12/28/18 How Do Our Chops React to the Air-stream?

12/28/18 How Do Our Chops React to the Air-stream?

I thought it might be helpful to occasionally write down some of my thoughts regarding this curious conglomeration of brass and metal that we all hold so dearly. The trumpet. Much of what I write in this blog will be new information to those reading. At the very least, the information will be presented from an original/ unique angle. To my students however, I hope that much of this information has become familiar or even commonplace. Let’s begin!

A Physical Instrument
The trumpet is a PHYSICAL instrument. In more specific terms it’s a physically demanding instrument. There’s no getting around it. Just as the laws of physics dictate that it takes force to push a boulder up a hill, it also takes force to play the trumpet. No amount of Voodoo, well-wishing, or positive thinking will aid us directly in playing higher or louder on the trumpet (or more skillfully for that matter). Sounds daunting doesn’t it! The great fighter Bruce Lee once said, “Do not pray for an easy life, pray for the strength to endure a difficult one.” Such a statement might actually prove exceedingly relevant when attempting to learn an instrument like ours! We can only enhance our playing in a physical capacity by practicing and improving these two areas: strength, and efficiency. Of these attributes the importance of the former is usually overestimated and the later is overlooked all together. There is a technique to playing the trumpet well. Having a highly efficient technique is the best thing we can do for ourselves and our playing in order to play this physically demanding instrument better. Furthermore, we need to master the mechanics of our instrument so that we can then get on to music. We’ll go deeper into that in another blog. On to the specific question for today!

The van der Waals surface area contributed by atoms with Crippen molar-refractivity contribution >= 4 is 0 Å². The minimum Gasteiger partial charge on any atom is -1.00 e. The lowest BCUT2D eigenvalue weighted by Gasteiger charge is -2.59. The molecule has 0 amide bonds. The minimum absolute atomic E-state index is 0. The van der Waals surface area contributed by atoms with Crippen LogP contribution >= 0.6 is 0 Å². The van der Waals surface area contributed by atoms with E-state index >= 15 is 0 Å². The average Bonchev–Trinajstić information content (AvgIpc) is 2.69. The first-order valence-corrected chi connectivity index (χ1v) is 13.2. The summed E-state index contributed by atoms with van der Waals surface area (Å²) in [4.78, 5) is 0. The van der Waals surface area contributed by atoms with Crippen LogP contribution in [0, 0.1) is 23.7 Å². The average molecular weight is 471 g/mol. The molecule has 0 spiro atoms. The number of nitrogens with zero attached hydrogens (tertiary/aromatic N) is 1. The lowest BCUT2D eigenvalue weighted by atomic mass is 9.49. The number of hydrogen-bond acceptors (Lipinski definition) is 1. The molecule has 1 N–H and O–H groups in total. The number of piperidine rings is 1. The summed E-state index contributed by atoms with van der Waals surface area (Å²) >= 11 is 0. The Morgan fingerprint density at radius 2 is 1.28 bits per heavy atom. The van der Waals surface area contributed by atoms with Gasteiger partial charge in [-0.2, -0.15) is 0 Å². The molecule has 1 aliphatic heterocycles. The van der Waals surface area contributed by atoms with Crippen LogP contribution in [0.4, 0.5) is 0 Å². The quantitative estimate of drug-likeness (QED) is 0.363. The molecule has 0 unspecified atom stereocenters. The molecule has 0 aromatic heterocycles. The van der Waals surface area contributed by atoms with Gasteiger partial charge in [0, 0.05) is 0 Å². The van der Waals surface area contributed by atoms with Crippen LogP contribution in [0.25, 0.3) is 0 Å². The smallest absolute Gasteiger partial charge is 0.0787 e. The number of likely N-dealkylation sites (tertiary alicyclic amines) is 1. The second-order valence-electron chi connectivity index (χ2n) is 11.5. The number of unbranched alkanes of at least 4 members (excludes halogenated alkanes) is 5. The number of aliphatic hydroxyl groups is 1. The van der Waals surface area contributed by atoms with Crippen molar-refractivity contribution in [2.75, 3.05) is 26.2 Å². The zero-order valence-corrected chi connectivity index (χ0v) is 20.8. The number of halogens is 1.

How do our chops react to the air-stream? One of the most important things we can do as trumpeters and musicians in general, is to ask the right questions. At the least, we should be asking good questions. This is a good question. A high school student recently brought it to my attention during a Skype Lesson. I like this question because it has a start point, an end point, it’s specific, and it demonstrates to me that he has learned that the air is the start point of our trumpet playing apparatus. Everything else acts in reaction to the air being pushed out of our stomach region by our abdominal muscles. In a moment, we’ll ask and answer an even better question~ how Should our chops react to the air-stream? But first, let’s ponder and describe how an average beginner player reacts to the air-stream.